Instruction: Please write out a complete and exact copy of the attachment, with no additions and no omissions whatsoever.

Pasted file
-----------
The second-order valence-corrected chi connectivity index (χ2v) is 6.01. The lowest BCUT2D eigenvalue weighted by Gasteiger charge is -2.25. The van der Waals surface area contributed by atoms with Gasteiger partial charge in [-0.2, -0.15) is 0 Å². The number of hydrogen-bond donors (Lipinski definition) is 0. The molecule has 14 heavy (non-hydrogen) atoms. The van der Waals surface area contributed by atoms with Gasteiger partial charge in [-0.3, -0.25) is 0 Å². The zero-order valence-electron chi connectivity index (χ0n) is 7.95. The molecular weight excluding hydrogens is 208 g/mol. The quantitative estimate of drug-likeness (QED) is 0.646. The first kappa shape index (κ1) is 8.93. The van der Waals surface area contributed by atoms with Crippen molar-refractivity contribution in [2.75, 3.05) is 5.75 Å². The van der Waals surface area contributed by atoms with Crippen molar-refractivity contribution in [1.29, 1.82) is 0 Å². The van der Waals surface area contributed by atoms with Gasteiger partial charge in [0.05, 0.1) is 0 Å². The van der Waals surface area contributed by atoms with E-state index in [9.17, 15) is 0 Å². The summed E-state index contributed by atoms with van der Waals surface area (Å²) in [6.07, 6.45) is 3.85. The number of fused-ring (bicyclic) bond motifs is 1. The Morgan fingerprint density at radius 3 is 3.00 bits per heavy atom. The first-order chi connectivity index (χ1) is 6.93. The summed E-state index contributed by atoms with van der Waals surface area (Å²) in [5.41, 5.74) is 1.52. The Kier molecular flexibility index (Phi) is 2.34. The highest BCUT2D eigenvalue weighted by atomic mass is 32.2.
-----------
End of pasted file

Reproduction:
The second-order valence-corrected chi connectivity index (χ2v) is 6.01. The lowest BCUT2D eigenvalue weighted by Gasteiger charge is -2.25. The van der Waals surface area contributed by atoms with Gasteiger partial charge in [-0.2, -0.15) is 0 Å². The number of hydrogen-bond donors (Lipinski definition) is 0. The molecule has 14 heavy (non-hydrogen) atoms. The van der Waals surface area contributed by atoms with Gasteiger partial charge in [-0.3, -0.25) is 0 Å². The zero-order valence-electron chi connectivity index (χ0n) is 7.95. The molecular weight excluding hydrogens is 208 g/mol. The quantitative estimate of drug-likeness (QED) is 0.646. The first kappa shape index (κ1) is 8.93. The van der Waals surface area contributed by atoms with Crippen molar-refractivity contribution in [2.75, 3.05) is 5.75 Å². The van der Waals surface area contributed by atoms with Crippen molar-refractivity contribution in [1.29, 1.82) is 0 Å². The van der Waals surface area contributed by atoms with Gasteiger partial charge in [0.05, 0.1) is 0 Å². The van der Waals surface area contributed by atoms with E-state index in [9.17, 15) is 0 Å². The summed E-state index contributed by atoms with van der Waals surface area (Å²) in [6.07, 6.45) is 3.85. The number of fused-ring (bicyclic) bond motifs is 1. The Morgan fingerprint density at radius 3 is 3.00 bits per heavy atom. The first-order chi connectivity index (χ1) is 6.93. The summed E-state index contributed by atoms with van der Waals surface area (Å²) in [5.41, 5.74) is 1.52. The Kier molecular flexibility index (Phi) is 2.34. The highest BCUT2D eigenvalue weighted by atomic mass is 32.2.